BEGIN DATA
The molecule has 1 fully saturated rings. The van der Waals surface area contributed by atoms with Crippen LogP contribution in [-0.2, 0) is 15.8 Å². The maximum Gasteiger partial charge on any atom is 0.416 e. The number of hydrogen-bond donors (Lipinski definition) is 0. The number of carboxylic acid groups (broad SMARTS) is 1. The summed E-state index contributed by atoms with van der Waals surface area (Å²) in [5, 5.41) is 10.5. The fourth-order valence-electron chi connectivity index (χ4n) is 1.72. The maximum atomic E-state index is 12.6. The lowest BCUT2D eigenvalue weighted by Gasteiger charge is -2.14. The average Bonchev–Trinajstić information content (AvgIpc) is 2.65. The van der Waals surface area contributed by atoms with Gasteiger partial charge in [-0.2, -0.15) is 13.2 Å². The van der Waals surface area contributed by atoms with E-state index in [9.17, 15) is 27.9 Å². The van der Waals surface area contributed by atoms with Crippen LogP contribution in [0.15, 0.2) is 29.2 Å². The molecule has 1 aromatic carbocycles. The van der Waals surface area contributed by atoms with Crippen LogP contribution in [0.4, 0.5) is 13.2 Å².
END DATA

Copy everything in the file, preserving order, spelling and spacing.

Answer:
The molecule has 1 fully saturated rings. The van der Waals surface area contributed by atoms with Crippen LogP contribution in [-0.2, 0) is 15.8 Å². The maximum Gasteiger partial charge on any atom is 0.416 e. The number of hydrogen-bond donors (Lipinski definition) is 0. The number of carboxylic acid groups (broad SMARTS) is 1. The summed E-state index contributed by atoms with van der Waals surface area (Å²) in [5, 5.41) is 10.5. The fourth-order valence-electron chi connectivity index (χ4n) is 1.72. The maximum atomic E-state index is 12.6. The lowest BCUT2D eigenvalue weighted by Gasteiger charge is -2.14. The average Bonchev–Trinajstić information content (AvgIpc) is 2.65. The van der Waals surface area contributed by atoms with Gasteiger partial charge in [-0.2, -0.15) is 13.2 Å². The van der Waals surface area contributed by atoms with E-state index in [9.17, 15) is 27.9 Å². The van der Waals surface area contributed by atoms with Crippen LogP contribution in [0.15, 0.2) is 29.2 Å². The molecule has 1 aromatic carbocycles. The van der Waals surface area contributed by atoms with Crippen LogP contribution in [0.4, 0.5) is 13.2 Å².